Andrew Wheeler wants people to stop saying that ebooks don’t cost publishers lots of money to make:
Creating an individual ebook format — one of the current suite of them — costs roughly as much as creating a print-on-paper edition; the costs of the actual paper and ink are vanishingly small in this equation. Some ebook formats, such as the currently fashionable one, have a baroque process of creation that involves multiple transformations and iterations of quality control, which drives up costs further. And the cost per unit is massively higher for ebooks than for printed books — infinitely so in some cases, since there are plenty of ebook editions that have never sold a single copy.
Now, I feel the need to respond to this post, because I’ve chimed in on ebook economics before and it’s a topic I care a lot about. However, I’m going to first point out that I have a great deal of respect for Andrew Wheeler, both as a blogger and an editor, and I’m fully aware that he knows a lot more about the inner workings of the publishing industry than I do; I’m not going to tell him he’s wrong, because he isn’t. I’m not going to refute the claim that ebooks currently cost a lot of money to make. I am, however, going to say that they shouldn’t cost a lot of money to make, that they don’t have to, and that the longer they do, the smaller the chances of them ever becoming a viable industry in their own right.
Part of this isn’t the fault of the publishers; as Wheeler points out, there are a dozen competing ebook formats with arcane creation processes; there are DRM frameworks; there are ebook vendor requirements that predicatably take advantage of the over-the-barrel status of the publisher and milk them for as much as they think they can get away with. This is pretty much how new technologies always work; I can see parallels with the digital music business as it meared the Napster era. The publishers dragged their feet then, as well, and in the process allowed an openly accessible file format (the mp3) to gain ascendancy in a series of distribution networks that they had no investment in or control over. I expect book publishers are well aware of this parallel; what surprises me is that they’re not talking to the consumers about it more actively.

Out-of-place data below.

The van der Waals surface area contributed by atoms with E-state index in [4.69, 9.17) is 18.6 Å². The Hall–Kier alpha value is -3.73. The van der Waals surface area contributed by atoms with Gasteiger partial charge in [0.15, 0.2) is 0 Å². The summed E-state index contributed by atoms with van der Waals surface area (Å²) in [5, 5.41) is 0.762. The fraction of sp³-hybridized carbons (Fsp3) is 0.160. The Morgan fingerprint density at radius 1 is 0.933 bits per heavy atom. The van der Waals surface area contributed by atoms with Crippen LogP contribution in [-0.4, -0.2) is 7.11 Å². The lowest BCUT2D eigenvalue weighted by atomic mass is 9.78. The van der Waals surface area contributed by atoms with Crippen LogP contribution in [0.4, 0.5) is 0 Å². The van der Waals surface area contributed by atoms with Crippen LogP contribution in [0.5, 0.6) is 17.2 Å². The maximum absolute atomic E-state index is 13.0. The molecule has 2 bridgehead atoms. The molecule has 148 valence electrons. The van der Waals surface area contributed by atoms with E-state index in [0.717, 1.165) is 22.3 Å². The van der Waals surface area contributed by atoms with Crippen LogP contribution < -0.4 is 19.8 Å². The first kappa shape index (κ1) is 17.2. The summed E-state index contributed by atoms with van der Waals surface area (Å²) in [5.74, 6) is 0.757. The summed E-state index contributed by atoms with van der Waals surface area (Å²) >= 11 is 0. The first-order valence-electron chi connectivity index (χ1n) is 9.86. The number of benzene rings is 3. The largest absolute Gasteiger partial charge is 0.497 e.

I do need to quibble on one of Wheeler’s points:
… the cost per unit is massively higher for ebooks than for printed books — infinitely so in some cases, since there are plenty of ebook editions that have never sold a single copy.
Now, again, I’m not saying he’s wrong here – he’s seen figures and spreadsheets that I’ll never be shown, of that I’m certain. But if you’re running a set-up where the per-unit cost of an infinite good is higher than that of the physical finite version, either there’s something massively wrong somewhere in the production chain, or my understanding of the publishing process has a huge flaw which I would sorely appreciate being corrected on.
Allow me to explain: some of you may be aware that I work for UK small press PS Publishing. Now, we don’t sell ebooks (yet), but we make PDF versions of our books available to reviewers. Those PDFs are almost identical to the file we send to the printers, except for being saved at a lower resolution to save on disk space and download times. In other words, the work to produce a template for the reproduction of a physical book or an electronic one can be exactly the same; the same editing, proofing and typesetting/layout process, all the way up to the stage where the book is released to duplication.